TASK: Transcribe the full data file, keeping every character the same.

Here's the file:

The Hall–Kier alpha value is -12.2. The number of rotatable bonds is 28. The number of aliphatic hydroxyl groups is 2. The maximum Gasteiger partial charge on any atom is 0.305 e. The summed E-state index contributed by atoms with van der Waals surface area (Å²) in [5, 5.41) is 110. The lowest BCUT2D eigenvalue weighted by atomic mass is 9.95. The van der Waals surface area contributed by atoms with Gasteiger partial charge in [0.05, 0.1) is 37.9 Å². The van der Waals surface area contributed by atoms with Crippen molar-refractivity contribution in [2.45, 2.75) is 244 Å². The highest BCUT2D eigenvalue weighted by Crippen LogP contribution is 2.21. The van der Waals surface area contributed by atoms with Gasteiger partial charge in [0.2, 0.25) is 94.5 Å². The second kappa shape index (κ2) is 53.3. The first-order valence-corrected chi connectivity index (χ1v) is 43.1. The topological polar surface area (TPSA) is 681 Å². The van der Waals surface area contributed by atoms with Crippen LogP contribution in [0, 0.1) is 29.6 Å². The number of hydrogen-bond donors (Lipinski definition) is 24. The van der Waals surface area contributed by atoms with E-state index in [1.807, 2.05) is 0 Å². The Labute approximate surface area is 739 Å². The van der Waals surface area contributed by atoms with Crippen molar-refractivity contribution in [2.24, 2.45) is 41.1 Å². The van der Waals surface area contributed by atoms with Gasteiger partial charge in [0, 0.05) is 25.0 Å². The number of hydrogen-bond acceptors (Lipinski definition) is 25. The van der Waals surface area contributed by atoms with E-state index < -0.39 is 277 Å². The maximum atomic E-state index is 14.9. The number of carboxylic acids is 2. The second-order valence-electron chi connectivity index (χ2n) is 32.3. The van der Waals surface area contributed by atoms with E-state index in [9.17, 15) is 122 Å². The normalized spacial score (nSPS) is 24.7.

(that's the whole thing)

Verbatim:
The Hall–Kier alpha value is -12.2. The number of rotatable bonds is 28. The number of aliphatic hydroxyl groups is 2. The maximum Gasteiger partial charge on any atom is 0.305 e. The summed E-state index contributed by atoms with van der Waals surface area (Å²) in [5, 5.41) is 110. The lowest BCUT2D eigenvalue weighted by atomic mass is 9.95. The van der Waals surface area contributed by atoms with Gasteiger partial charge in [0.05, 0.1) is 37.9 Å². The van der Waals surface area contributed by atoms with Crippen molar-refractivity contribution in [2.45, 2.75) is 244 Å². The highest BCUT2D eigenvalue weighted by Crippen LogP contribution is 2.21. The van der Waals surface area contributed by atoms with Gasteiger partial charge in [0.2, 0.25) is 94.5 Å². The second kappa shape index (κ2) is 53.3. The first-order valence-corrected chi connectivity index (χ1v) is 43.1. The topological polar surface area (TPSA) is 681 Å². The van der Waals surface area contributed by atoms with Crippen LogP contribution in [0, 0.1) is 29.6 Å². The number of hydrogen-bond donors (Lipinski definition) is 24. The van der Waals surface area contributed by atoms with E-state index in [1.807, 2.05) is 0 Å². The Labute approximate surface area is 739 Å². The van der Waals surface area contributed by atoms with Crippen molar-refractivity contribution in [2.24, 2.45) is 41.1 Å². The van der Waals surface area contributed by atoms with Gasteiger partial charge in [0, 0.05) is 25.0 Å². The number of hydrogen-bond acceptors (Lipinski definition) is 25. The van der Waals surface area contributed by atoms with E-state index < -0.39 is 277 Å². The maximum atomic E-state index is 14.9. The number of carboxylic acids is 2. The second-order valence-electron chi connectivity index (χ2n) is 32.3. The van der Waals surface area contributed by atoms with E-state index in [9.17, 15) is 122 Å². The normalized spacial score (nSPS) is 24.7.